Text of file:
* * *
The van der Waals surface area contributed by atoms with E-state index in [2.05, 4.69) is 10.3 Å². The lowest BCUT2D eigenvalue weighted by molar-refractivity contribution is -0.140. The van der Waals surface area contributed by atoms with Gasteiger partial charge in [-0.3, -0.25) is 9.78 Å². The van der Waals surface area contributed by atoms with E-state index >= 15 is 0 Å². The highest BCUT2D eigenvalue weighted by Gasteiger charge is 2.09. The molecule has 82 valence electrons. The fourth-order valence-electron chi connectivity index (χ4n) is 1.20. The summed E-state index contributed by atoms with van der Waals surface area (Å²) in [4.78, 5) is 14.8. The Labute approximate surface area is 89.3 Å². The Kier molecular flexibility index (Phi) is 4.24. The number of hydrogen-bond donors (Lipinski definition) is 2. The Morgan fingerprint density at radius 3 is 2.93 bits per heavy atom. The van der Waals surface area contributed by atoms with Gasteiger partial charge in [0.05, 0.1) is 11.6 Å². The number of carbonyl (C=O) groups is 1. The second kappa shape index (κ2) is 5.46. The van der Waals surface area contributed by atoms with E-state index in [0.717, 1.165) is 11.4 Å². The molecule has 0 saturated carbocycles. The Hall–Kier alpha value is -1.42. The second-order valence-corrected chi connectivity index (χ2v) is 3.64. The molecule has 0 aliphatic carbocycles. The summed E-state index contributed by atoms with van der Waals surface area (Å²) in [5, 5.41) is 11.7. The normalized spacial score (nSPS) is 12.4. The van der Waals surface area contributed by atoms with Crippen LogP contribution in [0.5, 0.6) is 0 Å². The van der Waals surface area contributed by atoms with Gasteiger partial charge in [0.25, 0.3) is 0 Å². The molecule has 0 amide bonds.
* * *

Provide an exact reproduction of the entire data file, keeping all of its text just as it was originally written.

The van der Waals surface area contributed by atoms with E-state index in [2.05, 4.69) is 10.3 Å². The lowest BCUT2D eigenvalue weighted by molar-refractivity contribution is -0.140. The van der Waals surface area contributed by atoms with Gasteiger partial charge in [-0.3, -0.25) is 9.78 Å². The van der Waals surface area contributed by atoms with E-state index >= 15 is 0 Å². The highest BCUT2D eigenvalue weighted by Gasteiger charge is 2.09. The molecule has 82 valence electrons. The fourth-order valence-electron chi connectivity index (χ4n) is 1.20. The summed E-state index contributed by atoms with van der Waals surface area (Å²) in [4.78, 5) is 14.8. The Labute approximate surface area is 89.3 Å². The Kier molecular flexibility index (Phi) is 4.24. The number of hydrogen-bond donors (Lipinski definition) is 2. The Morgan fingerprint density at radius 3 is 2.93 bits per heavy atom. The van der Waals surface area contributed by atoms with Gasteiger partial charge in [0.05, 0.1) is 11.6 Å². The number of carbonyl (C=O) groups is 1. The second kappa shape index (κ2) is 5.46. The van der Waals surface area contributed by atoms with E-state index in [0.717, 1.165) is 11.4 Å². The molecule has 0 saturated carbocycles. The Hall–Kier alpha value is -1.42. The second-order valence-corrected chi connectivity index (χ2v) is 3.64. The molecule has 0 aliphatic carbocycles. The summed E-state index contributed by atoms with van der Waals surface area (Å²) in [5, 5.41) is 11.7. The normalized spacial score (nSPS) is 12.4. The van der Waals surface area contributed by atoms with Crippen LogP contribution in [0.5, 0.6) is 0 Å². The van der Waals surface area contributed by atoms with Gasteiger partial charge in [0.25, 0.3) is 0 Å². The molecule has 0 amide bonds.